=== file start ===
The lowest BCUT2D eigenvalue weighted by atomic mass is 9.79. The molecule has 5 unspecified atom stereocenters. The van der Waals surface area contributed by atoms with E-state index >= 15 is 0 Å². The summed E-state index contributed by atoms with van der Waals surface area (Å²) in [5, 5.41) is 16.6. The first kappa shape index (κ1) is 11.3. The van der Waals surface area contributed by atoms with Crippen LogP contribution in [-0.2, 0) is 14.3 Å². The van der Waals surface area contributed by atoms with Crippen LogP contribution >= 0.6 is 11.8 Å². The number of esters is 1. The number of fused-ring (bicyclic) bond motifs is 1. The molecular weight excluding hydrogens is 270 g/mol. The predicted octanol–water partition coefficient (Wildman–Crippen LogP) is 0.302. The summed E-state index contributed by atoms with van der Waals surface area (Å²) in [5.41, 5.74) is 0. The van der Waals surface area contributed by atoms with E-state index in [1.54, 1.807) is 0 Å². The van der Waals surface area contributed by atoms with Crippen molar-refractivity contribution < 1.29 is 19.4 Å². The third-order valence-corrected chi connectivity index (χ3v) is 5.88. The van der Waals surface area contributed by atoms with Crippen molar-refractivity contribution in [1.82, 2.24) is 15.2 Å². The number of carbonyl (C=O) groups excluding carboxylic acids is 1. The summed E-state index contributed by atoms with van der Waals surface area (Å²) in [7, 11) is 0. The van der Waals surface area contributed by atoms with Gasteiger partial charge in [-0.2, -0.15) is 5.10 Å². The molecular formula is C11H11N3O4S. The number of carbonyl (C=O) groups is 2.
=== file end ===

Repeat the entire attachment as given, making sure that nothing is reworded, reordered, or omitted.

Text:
The lowest BCUT2D eigenvalue weighted by atomic mass is 9.79. The molecule has 5 unspecified atom stereocenters. The van der Waals surface area contributed by atoms with E-state index >= 15 is 0 Å². The summed E-state index contributed by atoms with van der Waals surface area (Å²) in [5, 5.41) is 16.6. The first kappa shape index (κ1) is 11.3. The van der Waals surface area contributed by atoms with Crippen LogP contribution in [-0.2, 0) is 14.3 Å². The van der Waals surface area contributed by atoms with Crippen LogP contribution >= 0.6 is 11.8 Å². The number of esters is 1. The number of fused-ring (bicyclic) bond motifs is 1. The molecular weight excluding hydrogens is 270 g/mol. The predicted octanol–water partition coefficient (Wildman–Crippen LogP) is 0.302. The summed E-state index contributed by atoms with van der Waals surface area (Å²) in [5.41, 5.74) is 0. The van der Waals surface area contributed by atoms with E-state index in [1.54, 1.807) is 0 Å². The van der Waals surface area contributed by atoms with Crippen molar-refractivity contribution < 1.29 is 19.4 Å². The third-order valence-corrected chi connectivity index (χ3v) is 5.88. The van der Waals surface area contributed by atoms with Crippen molar-refractivity contribution in [1.82, 2.24) is 15.2 Å². The number of carbonyl (C=O) groups excluding carboxylic acids is 1. The summed E-state index contributed by atoms with van der Waals surface area (Å²) in [7, 11) is 0. The van der Waals surface area contributed by atoms with Gasteiger partial charge in [-0.2, -0.15) is 5.10 Å². The molecular formula is C11H11N3O4S. The number of carbonyl (C=O) groups is 2.